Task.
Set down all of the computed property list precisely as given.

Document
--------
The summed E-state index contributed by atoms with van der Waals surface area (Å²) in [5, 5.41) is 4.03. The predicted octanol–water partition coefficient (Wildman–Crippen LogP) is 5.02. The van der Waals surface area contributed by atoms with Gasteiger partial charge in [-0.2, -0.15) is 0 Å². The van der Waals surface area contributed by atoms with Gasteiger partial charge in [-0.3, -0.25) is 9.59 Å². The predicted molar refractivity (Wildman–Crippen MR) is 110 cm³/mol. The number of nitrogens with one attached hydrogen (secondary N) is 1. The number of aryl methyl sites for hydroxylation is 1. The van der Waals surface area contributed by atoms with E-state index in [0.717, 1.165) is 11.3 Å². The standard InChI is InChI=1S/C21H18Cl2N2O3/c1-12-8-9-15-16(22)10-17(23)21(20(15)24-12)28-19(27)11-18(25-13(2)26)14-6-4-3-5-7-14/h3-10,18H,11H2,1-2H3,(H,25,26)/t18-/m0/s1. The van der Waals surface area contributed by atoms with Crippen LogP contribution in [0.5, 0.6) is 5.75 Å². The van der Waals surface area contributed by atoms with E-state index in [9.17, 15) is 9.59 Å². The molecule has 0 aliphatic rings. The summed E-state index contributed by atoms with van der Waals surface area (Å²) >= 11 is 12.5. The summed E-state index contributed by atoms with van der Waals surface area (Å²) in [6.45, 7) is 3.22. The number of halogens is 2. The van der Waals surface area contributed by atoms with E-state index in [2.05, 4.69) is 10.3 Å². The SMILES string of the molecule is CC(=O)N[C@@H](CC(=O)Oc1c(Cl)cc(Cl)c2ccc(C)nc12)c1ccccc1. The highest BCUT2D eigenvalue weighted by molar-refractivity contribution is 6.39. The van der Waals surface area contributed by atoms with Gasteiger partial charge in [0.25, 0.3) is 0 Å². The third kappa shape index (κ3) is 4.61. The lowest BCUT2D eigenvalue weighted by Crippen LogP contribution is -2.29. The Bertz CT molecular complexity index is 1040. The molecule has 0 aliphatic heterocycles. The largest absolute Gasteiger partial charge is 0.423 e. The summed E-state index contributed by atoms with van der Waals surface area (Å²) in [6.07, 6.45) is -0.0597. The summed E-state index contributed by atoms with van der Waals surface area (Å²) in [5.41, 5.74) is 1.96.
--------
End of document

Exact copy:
The summed E-state index contributed by atoms with van der Waals surface area (Å²) in [5, 5.41) is 4.03. The predicted octanol–water partition coefficient (Wildman–Crippen LogP) is 5.02. The van der Waals surface area contributed by atoms with Gasteiger partial charge in [-0.2, -0.15) is 0 Å². The van der Waals surface area contributed by atoms with Gasteiger partial charge in [-0.3, -0.25) is 9.59 Å². The predicted molar refractivity (Wildman–Crippen MR) is 110 cm³/mol. The number of nitrogens with one attached hydrogen (secondary N) is 1. The number of aryl methyl sites for hydroxylation is 1. The van der Waals surface area contributed by atoms with E-state index in [0.717, 1.165) is 11.3 Å². The standard InChI is InChI=1S/C21H18Cl2N2O3/c1-12-8-9-15-16(22)10-17(23)21(20(15)24-12)28-19(27)11-18(25-13(2)26)14-6-4-3-5-7-14/h3-10,18H,11H2,1-2H3,(H,25,26)/t18-/m0/s1. The van der Waals surface area contributed by atoms with Crippen LogP contribution in [0.5, 0.6) is 5.75 Å². The van der Waals surface area contributed by atoms with E-state index in [9.17, 15) is 9.59 Å². The molecule has 0 aliphatic rings. The summed E-state index contributed by atoms with van der Waals surface area (Å²) >= 11 is 12.5. The summed E-state index contributed by atoms with van der Waals surface area (Å²) in [6.45, 7) is 3.22. The number of halogens is 2. The van der Waals surface area contributed by atoms with E-state index in [2.05, 4.69) is 10.3 Å². The SMILES string of the molecule is CC(=O)N[C@@H](CC(=O)Oc1c(Cl)cc(Cl)c2ccc(C)nc12)c1ccccc1. The highest BCUT2D eigenvalue weighted by molar-refractivity contribution is 6.39. The van der Waals surface area contributed by atoms with Gasteiger partial charge in [0.25, 0.3) is 0 Å². The third kappa shape index (κ3) is 4.61. The lowest BCUT2D eigenvalue weighted by Crippen LogP contribution is -2.29. The Bertz CT molecular complexity index is 1040. The molecule has 0 aliphatic heterocycles. The largest absolute Gasteiger partial charge is 0.423 e. The summed E-state index contributed by atoms with van der Waals surface area (Å²) in [6.07, 6.45) is -0.0597. The summed E-state index contributed by atoms with van der Waals surface area (Å²) in [5.41, 5.74) is 1.96.